imposter syndrome

“I don’t know what I’m doing half the time,”

“I have to look strong and in control for my team. If they ever find out I’m a fraud, it will all fall apart.”

“Any day now, they’ll figure out I don’t know what I’m doing and fire me.”

Odds are, most of us have said those very things to ourselves. Worse, we believe them. We shouldn’t.

These thoughts and so many others are classic examples of “Imposter Syndrome.” The phrase was coined by two professors in the early 1970s. Pauline Clance and Suzanne Imes published a paper called, The Impostor Phenomenon in High Achieving Women: Dynamics and Therapeutic Intervention.

While the original research focused on women who’d achieved beyond the traditional glass ceiling, the term can apply to anyone who has achieved a degree of career and goal recognition. Almost every famous leader, speaker, writer, or performer has felt the icy grip of fear they can’t meet their own (and others’) expectations.

Unless you are a complete sociopath or chronic narcissist, you’ve probably experienced fleeting thoughts of not being up to the task(s) ahead of you. It’s natural. In some ways it is helpful, pushing us to put in better effort or pay more attention to the quality of our work. For others it can be crippling.

Working remotely often makes it worse.

When we work around others, there is a constant feedback loop. Some of that is explicit—people tell you what a good job you did, or how smart you are. Some days you believe them. Even when it’s more tacit and less overt—the nods of acceptance, people come to you for advice, or your employers reward you with good performance reviews or monetary rewards, it provides evidence for your competence. That many people can’t be wrong, right?

Many Long-Distance Leaders don’t get that feedback regularly. Working from home, or in half-empty offices while their team and colleagues are elsewhere, means the voice they hear most often is their own, absent contrary (positive) opinions to offset the feelings of inadequacy.

Our inner critic is often the harshest, most unfair voice we can listen to. I constantly have to remind myself that I’d fire anyone who spoke to an employee the way I speak to myself. But how do you overcome the sensation that you are a failure in waiting, and the people who rely on you will inevitably be disappointed?

Recall explicit positive feedback you’ve gotten from people you respect.

Your boss is one of the smartest most capable people you know. Is it likely she’s that wrong about you?

Separate feelings from facts.

You might feel like you could have done better in that presentation, but did it get the results you expected? Did you receive positive feedback at the time?

Stop comparing yourself to others.

When your inner critic gets involved, it’s easy to think, “I’m not as smart as Alice,” or “Bob is way more deserving of this job than I am.” Are you doing the job? Do you think you got here by accident? It’s not about Bob or Alice.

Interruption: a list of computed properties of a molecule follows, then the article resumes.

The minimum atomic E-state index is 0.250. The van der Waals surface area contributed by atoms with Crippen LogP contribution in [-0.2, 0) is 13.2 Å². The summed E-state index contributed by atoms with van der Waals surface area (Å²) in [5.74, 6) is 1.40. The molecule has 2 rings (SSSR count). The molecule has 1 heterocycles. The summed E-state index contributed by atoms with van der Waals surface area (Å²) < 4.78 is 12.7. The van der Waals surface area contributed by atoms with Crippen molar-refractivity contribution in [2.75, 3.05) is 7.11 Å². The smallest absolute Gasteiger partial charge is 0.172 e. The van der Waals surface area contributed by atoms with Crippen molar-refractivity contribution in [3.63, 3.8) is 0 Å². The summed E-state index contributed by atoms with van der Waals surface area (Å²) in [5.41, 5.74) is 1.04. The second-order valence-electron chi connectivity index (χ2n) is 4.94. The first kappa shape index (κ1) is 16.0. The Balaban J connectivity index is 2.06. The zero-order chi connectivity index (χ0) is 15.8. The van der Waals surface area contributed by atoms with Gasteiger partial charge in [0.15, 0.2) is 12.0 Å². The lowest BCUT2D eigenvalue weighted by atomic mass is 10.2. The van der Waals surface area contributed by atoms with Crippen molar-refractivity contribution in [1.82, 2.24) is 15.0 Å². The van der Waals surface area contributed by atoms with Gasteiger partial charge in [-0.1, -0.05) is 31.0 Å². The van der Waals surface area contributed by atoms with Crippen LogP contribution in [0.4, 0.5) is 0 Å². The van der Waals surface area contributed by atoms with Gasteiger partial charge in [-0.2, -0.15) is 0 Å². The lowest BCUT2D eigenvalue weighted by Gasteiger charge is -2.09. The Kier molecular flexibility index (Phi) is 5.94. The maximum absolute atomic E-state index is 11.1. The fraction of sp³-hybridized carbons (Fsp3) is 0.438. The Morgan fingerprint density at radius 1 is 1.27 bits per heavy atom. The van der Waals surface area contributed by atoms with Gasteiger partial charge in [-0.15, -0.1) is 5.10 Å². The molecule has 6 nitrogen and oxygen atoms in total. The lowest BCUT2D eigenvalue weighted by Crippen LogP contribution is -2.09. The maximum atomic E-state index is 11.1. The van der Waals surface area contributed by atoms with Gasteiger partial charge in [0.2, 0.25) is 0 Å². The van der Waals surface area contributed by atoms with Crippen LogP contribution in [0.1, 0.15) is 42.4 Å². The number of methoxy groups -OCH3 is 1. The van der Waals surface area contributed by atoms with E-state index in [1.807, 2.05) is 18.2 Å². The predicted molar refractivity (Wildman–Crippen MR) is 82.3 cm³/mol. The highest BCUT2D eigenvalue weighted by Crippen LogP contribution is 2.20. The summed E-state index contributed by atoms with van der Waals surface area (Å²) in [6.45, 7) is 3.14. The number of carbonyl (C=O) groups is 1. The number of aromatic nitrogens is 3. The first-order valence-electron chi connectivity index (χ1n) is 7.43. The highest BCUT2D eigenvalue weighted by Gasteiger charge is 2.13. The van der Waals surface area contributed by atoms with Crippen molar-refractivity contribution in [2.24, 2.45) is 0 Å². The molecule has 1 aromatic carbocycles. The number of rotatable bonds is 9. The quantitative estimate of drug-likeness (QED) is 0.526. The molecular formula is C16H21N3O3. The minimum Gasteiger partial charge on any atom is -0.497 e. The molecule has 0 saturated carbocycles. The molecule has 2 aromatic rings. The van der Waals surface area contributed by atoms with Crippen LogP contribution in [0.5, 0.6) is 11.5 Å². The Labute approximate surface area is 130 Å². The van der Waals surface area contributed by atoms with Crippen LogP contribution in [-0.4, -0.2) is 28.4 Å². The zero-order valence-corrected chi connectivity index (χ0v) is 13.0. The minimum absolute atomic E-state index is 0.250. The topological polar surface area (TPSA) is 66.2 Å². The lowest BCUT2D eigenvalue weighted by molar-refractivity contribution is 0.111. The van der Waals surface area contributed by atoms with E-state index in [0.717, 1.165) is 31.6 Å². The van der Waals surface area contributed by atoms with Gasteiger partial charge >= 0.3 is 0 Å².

Talk to someone you trust.

Especially when you work remotely, it’s hard to get enough feedback to shut that critic up. Don’t hesitate to seek out the voices of people you trust. Don’t ask, “Am I good enough?” You’ll likely just get a pep talk that your critic won’t believe. Ask specific questions. “In that meeting, did I make my point credibly? Did people buy it like I think they did?” You’ll likely get more honest and helpful feedback.

A healthy skepticism about our own humanity and weaknesses is important. It keeps us on our toes, working hard, and watching for potential problems and miscommunication. Too much can become crippling and demotivating.

One way to overcome feelings of inadequacy is to consistently read and learn. Often, when reading a book like The Long-Distance Leader, you’ll realize that while there may be areas for improvement, you are already doing so many things right. You may not be the leader you aspire to be—few of us are—but you aren’t the abject failure that inner critic says you are either.

Don’t let impostor syndrome suck the joy from your work with others.



Wayne Turmel--The Remote Leadership Institute

Wayne Turmel
Co-Founder and Product Line Manager

Wayne Turmel is the co-founder and Product Line Manager for the Remote Leadership Institute. For twenty years he’s been obsessed with helping managers communicate more effectively with their teams, bosses and customers. Wayne is the author of several books that demystify communicating through technology including Meet Like You Mean It – a Leader’s Guide to Painless & Productive Virtual Meetings, 10 Steps to Successful Virtual Presentations and 6 Weeks to a Great Webinar. His work appears frequently in

Wayne, along with Kevin Eikenberry, has co-authored the definitive book on leading remotely, The Long-Distance Leader: Rules for Remarkable Remote Leadership. Wayne and Kevin’s follow-up book, The Long-Distance Teammateoffers a roadmap for success not just for leaders, but for everyone making the transition to working remotely.

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